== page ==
Increase of immunity to rubella and interruption of rubella transmission in Gipuzkoa (Basque Country, Spain) after an enhanced vaccination programme
Cilla Eguiluz, Carlos Gustavo
Sáenz Domínguez, José Ramón
Pérez Trallero, Emilio
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Epidemiology and Infection 132(4) : 685-692 (2004)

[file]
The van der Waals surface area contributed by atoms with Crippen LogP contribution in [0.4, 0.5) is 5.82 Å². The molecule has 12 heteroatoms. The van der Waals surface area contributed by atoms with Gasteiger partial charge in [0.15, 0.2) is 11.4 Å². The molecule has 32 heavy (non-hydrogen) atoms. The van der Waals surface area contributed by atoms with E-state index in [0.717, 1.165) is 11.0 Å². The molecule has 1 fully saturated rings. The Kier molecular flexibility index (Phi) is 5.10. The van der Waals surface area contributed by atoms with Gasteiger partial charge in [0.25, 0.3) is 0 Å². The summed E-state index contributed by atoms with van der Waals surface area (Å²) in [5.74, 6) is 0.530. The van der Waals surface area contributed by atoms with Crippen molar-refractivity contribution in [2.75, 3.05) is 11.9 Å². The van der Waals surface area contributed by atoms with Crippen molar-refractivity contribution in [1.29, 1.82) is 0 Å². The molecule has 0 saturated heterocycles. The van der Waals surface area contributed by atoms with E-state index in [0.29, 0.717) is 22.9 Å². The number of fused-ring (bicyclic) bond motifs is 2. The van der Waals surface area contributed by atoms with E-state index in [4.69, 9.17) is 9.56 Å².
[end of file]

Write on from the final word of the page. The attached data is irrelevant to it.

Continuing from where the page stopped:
In Spain, vaccination against rubella was initiated in schoolgirls in the mid-1970s. In Gipuzkoa, subsequent extensions to the vaccination schedule culminated in 1992 with the introduction of the two-dose measles, mumps and rubella vaccine in children and adolescents of both sexes. Moreover, in 1985 a programme for the identification and vaccination of non-immune parturient women was implemented in the region's main hospital. The prevalence of rubella-susceptible parturient women decreased from 3·7% at the beginning of the study to <1·5% by 1992. Despite this overall decrease, 4·8% of adolescent parturients were susceptible to rubella during 2001–2002. From 1984, the number of reported cases of rubella (children and adults) progressively decreased until 1997, after which there have been no cases of indigenous rubella. There have been no cases of reported congenital rubella since 1984. These results indicate that the vaccine policy carried out in this geographical area has been effective in achieving considerable progress towards rubella elimination.